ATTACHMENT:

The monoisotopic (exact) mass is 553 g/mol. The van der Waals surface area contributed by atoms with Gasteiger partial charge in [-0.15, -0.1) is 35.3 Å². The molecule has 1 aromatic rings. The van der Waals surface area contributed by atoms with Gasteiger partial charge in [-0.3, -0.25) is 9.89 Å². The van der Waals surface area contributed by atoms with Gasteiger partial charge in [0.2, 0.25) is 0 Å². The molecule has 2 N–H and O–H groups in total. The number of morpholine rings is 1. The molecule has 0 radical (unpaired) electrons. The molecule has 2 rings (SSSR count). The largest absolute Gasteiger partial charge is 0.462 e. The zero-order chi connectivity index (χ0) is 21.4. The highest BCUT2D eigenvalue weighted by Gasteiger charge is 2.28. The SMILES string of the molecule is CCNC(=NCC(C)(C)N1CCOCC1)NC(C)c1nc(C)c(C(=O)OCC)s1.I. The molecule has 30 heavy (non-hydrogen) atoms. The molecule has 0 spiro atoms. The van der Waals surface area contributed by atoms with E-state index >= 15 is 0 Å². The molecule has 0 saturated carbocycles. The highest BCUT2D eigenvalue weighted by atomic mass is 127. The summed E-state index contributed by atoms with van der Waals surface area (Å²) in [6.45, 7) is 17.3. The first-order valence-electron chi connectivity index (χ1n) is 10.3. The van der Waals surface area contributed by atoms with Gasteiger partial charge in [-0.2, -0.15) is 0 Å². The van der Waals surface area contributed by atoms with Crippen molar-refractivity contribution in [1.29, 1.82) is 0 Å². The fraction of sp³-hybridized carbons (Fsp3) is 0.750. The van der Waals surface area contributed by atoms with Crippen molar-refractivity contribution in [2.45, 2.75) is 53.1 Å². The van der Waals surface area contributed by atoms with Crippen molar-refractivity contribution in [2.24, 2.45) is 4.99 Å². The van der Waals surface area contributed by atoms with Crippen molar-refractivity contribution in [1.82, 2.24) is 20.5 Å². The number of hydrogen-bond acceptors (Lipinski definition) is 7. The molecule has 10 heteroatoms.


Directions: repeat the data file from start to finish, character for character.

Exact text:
The monoisotopic (exact) mass is 553 g/mol. The van der Waals surface area contributed by atoms with Gasteiger partial charge in [-0.15, -0.1) is 35.3 Å². The molecule has 1 aromatic rings. The van der Waals surface area contributed by atoms with Gasteiger partial charge in [-0.3, -0.25) is 9.89 Å². The van der Waals surface area contributed by atoms with Gasteiger partial charge in [0.2, 0.25) is 0 Å². The molecule has 2 N–H and O–H groups in total. The number of morpholine rings is 1. The molecule has 0 radical (unpaired) electrons. The molecule has 2 rings (SSSR count). The largest absolute Gasteiger partial charge is 0.462 e. The zero-order chi connectivity index (χ0) is 21.4. The highest BCUT2D eigenvalue weighted by Gasteiger charge is 2.28. The SMILES string of the molecule is CCNC(=NCC(C)(C)N1CCOCC1)NC(C)c1nc(C)c(C(=O)OCC)s1.I. The molecule has 30 heavy (non-hydrogen) atoms. The molecule has 0 spiro atoms. The van der Waals surface area contributed by atoms with E-state index >= 15 is 0 Å². The molecule has 0 saturated carbocycles. The highest BCUT2D eigenvalue weighted by atomic mass is 127. The summed E-state index contributed by atoms with van der Waals surface area (Å²) in [6.45, 7) is 17.3. The first-order valence-electron chi connectivity index (χ1n) is 10.3. The van der Waals surface area contributed by atoms with Gasteiger partial charge in [-0.2, -0.15) is 0 Å². The van der Waals surface area contributed by atoms with Crippen molar-refractivity contribution in [1.29, 1.82) is 0 Å². The fraction of sp³-hybridized carbons (Fsp3) is 0.750. The van der Waals surface area contributed by atoms with Crippen molar-refractivity contribution in [2.45, 2.75) is 53.1 Å². The van der Waals surface area contributed by atoms with Crippen molar-refractivity contribution in [2.24, 2.45) is 4.99 Å². The van der Waals surface area contributed by atoms with Crippen molar-refractivity contribution in [1.82, 2.24) is 20.5 Å². The number of hydrogen-bond acceptors (Lipinski definition) is 7. The molecule has 10 heteroatoms.